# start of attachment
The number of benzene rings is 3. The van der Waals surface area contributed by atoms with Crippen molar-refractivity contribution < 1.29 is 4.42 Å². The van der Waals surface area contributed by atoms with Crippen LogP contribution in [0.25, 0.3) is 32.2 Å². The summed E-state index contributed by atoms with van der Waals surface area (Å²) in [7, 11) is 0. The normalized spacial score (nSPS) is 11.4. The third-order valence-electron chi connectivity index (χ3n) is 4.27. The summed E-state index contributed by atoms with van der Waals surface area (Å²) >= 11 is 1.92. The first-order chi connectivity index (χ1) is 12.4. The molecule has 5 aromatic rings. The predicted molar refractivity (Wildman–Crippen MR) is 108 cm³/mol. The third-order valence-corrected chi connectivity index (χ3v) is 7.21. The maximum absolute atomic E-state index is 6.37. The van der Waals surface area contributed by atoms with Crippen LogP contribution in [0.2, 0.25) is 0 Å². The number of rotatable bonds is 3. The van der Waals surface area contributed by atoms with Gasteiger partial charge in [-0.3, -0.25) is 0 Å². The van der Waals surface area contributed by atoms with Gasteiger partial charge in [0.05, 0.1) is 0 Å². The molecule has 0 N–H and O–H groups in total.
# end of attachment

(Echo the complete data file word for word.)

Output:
The number of benzene rings is 3. The van der Waals surface area contributed by atoms with Crippen molar-refractivity contribution < 1.29 is 4.42 Å². The van der Waals surface area contributed by atoms with Crippen LogP contribution in [0.25, 0.3) is 32.2 Å². The summed E-state index contributed by atoms with van der Waals surface area (Å²) in [7, 11) is 0. The normalized spacial score (nSPS) is 11.4. The third-order valence-electron chi connectivity index (χ3n) is 4.27. The summed E-state index contributed by atoms with van der Waals surface area (Å²) >= 11 is 1.92. The first-order chi connectivity index (χ1) is 12.4. The molecule has 5 aromatic rings. The predicted molar refractivity (Wildman–Crippen MR) is 108 cm³/mol. The third-order valence-corrected chi connectivity index (χ3v) is 7.21. The maximum absolute atomic E-state index is 6.37. The van der Waals surface area contributed by atoms with Crippen LogP contribution in [0.2, 0.25) is 0 Å². The number of rotatable bonds is 3. The van der Waals surface area contributed by atoms with Gasteiger partial charge in [-0.3, -0.25) is 0 Å². The van der Waals surface area contributed by atoms with Gasteiger partial charge in [0.05, 0.1) is 0 Å². The molecule has 0 N–H and O–H groups in total.